|Authors: ||M.W.T. Schmidt, D. Schreiber, A. Correia, N. Ribeiro, P. Surový, D. Otieno, J. Tenhunen, J.S. Pereira|
|Keywords: ||Quercus suber, montado, dehesa, competition, tree water use, transpiration|
The water use of cork oaks (Quercus suber L.) was studied in two Portuguese oak woodland ("montado") sites that differed in soil quality and depth and in stand structure.
The thermal dissipation technique was employed on a total number of 26 trees continuously over a period of twelve months.
The results indicate that the sap flux density, Js, in the outer sapwood (0–2 cm depth) showed no statistically significant trends with stem diameter, and supplementary data for Js in 2–4 cm sapwood depth seem to back this.
Trees from a less dense stand on poorer shallow soil did not differ in daily values of Js compared to trees with similar stem diameter from a nearby, denser stand on less poor, less shallow soil.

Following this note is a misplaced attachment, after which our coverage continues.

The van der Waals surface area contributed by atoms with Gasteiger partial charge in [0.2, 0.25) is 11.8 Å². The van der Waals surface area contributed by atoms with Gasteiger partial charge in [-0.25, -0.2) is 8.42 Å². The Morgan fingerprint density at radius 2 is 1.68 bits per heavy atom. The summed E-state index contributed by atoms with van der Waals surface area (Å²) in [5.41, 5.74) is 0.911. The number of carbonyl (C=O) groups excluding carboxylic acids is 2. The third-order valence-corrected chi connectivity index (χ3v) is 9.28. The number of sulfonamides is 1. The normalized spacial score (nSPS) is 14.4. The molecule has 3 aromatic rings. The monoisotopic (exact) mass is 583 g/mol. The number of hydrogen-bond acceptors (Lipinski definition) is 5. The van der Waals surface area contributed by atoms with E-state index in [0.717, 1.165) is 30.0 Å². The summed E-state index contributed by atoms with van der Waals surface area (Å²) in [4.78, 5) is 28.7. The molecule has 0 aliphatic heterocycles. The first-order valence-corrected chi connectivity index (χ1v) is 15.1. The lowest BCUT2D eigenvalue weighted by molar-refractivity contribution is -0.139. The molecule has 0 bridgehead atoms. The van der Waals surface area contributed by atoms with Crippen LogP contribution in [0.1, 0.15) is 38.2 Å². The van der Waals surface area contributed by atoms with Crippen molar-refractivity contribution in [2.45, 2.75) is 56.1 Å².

Sap flow in the outer sapwood (Q) reached highest values > 100 kg d-1 for a dominant tree with a stem diameter of 50 cm.
Generally, daily and half-hourly maxima of Js and Q were higher in spring and lower at the peak of the summer drought.
Reductions in Js or Q in summer compared to spring were similar at the two sites.
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